©INPHO/Cathal Noonan Sean Cronin at today's press briefing at the RDS.
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Relief and refocus still the buzz words with Leinster
The Heineken Cup champions took little joy from scraping past Clermont Auvergne, now the challenge for each player is to earn a place on the field in Twickenham.

THE BLOOD HAD barely stopped flowing from Leo Cullen’s nose when Jamie Heaslip reminded the Leinster squad of their goals on Sunday.

48 hours later, relief is still the overriding emotion. Any sense of elation is suppressed, only manifesting itself in individual players’ smiles or some good-natured banter between Sean Cronin and Devin Toner.

They may end up relying on eachother’s shove, throw and leap this coming Saturday, so the crowing from Cronin as Toner was forced to sit down to accommodate the television crews was a good sign.

‘You’d need him to lie down’ laughed the hooker aloud, happy in his five feet 11 inch frame.

Nobody was joking after the final whistle in Stade Chaban Delmas, instead there was disappointment at having not pieced together an 80 minute performance.

“A lot of the feeling was relief after the game.” Says Toner, “Jamie Heaslip talked and he was saying that; ‘nothing’s done yet. It was a semi-final, we’ve got a final to play yet.’ We’ve been there before so we have a bit of experience, but everyone has their mind focused on one job and that’s winning it.”

The moment when all Leinster hearts were wedged in mouths did not overly concern Cronin. The former Connacht man had a front row seat, standing over Wesley Fofana when he had dived over the line for what everyone thought or feared was the winning score.

“I was on the guard of the ruck, I thought he had got it down. I knew there was some time left on the clock for an opportunity to have one last attack.”

The group as a whole has moved on. Isaac Boss is the only new injury concern leading into this Saturday’s trip to face the lowly Dragons in their last game of the season.

A game which might have been considered a dead rubber is gifted extra importance by presenting fringe players with the last chance to play their way to Twickenham.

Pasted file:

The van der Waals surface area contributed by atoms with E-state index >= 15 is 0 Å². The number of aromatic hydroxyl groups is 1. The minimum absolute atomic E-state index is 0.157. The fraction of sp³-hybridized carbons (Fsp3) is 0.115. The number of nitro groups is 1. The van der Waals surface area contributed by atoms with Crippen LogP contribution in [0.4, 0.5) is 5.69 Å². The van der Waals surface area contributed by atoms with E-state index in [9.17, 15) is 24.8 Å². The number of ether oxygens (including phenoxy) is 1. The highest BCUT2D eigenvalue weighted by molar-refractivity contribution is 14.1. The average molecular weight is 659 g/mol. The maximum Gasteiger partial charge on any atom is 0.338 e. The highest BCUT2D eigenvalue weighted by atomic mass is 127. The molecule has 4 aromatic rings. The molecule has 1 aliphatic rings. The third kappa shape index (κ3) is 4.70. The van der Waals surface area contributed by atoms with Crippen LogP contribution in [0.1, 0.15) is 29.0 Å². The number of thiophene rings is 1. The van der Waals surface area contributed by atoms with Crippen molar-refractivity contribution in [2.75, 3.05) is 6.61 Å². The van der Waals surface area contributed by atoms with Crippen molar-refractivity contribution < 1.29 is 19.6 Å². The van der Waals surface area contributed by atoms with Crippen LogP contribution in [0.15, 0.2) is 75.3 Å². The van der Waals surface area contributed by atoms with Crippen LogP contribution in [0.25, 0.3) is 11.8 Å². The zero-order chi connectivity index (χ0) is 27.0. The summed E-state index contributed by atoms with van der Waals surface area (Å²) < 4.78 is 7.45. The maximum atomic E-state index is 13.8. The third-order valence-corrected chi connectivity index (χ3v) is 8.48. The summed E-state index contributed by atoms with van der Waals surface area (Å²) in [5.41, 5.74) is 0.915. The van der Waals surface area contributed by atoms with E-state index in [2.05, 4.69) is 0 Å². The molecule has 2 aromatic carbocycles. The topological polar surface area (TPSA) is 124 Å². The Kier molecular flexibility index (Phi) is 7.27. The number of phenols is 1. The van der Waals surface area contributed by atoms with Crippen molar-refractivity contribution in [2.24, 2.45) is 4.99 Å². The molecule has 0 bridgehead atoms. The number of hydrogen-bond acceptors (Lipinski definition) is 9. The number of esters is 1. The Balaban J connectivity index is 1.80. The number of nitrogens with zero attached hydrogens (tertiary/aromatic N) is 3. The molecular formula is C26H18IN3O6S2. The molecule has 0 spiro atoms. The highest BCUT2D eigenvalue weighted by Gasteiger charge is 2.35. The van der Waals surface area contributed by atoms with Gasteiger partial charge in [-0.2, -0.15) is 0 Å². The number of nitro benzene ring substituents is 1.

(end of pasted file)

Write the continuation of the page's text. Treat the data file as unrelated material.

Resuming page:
“This is kind of an audition for fellas to put their put forward and cause a few headaches,”adds Cronin. “That’s the way I look at it and there’s no doubt there is other fellas in the squad that are looking at it that way aswell.”

Toner is another of that group. An Irish international whose stock appeared to be well on the rise after stepping from the shadow of Nathan Hines. To make inroads into the first team, Toner now needs to displace one of the greatest athletes ever to touch an oval ball.

Rather than moan about being pushed slightly back down the pecking order, the 25-year-old wants to focus on the positives. Having a World Cup winner to observe day in, day out can be nothing but valuable. So what has he learned from Brad Thorn?

“To be a hard bastard.”

It wouldn’t have been funny if it wasn’t true, once the laughter subsides Toner continues the praise for the man 12 years his senior, this time with a straight face:

“He’s one of the best professionals I’ve ever seen. I’d learn a lot from the extras he does, how he keeps himself fit. He’s got a good regime and he keeps himself in top nick.”

Toner is likely to start in Wales this Saturday behind Cronin and alongside Damian Browne. To continue that first team presence into the Pro12 semi-final and the big day in Twickenham he has a simple plan to earn selection, the same thing he’s been doing all season:

“Just work on the things I have been all year: ball carrying, getting down low, making an impact -using my weight in the contact areas. But before any of that stuff, I have to nail down line-out and scrum. Do the good things well, do the things I’ve been doing all season and hopefully Joe will see it.”

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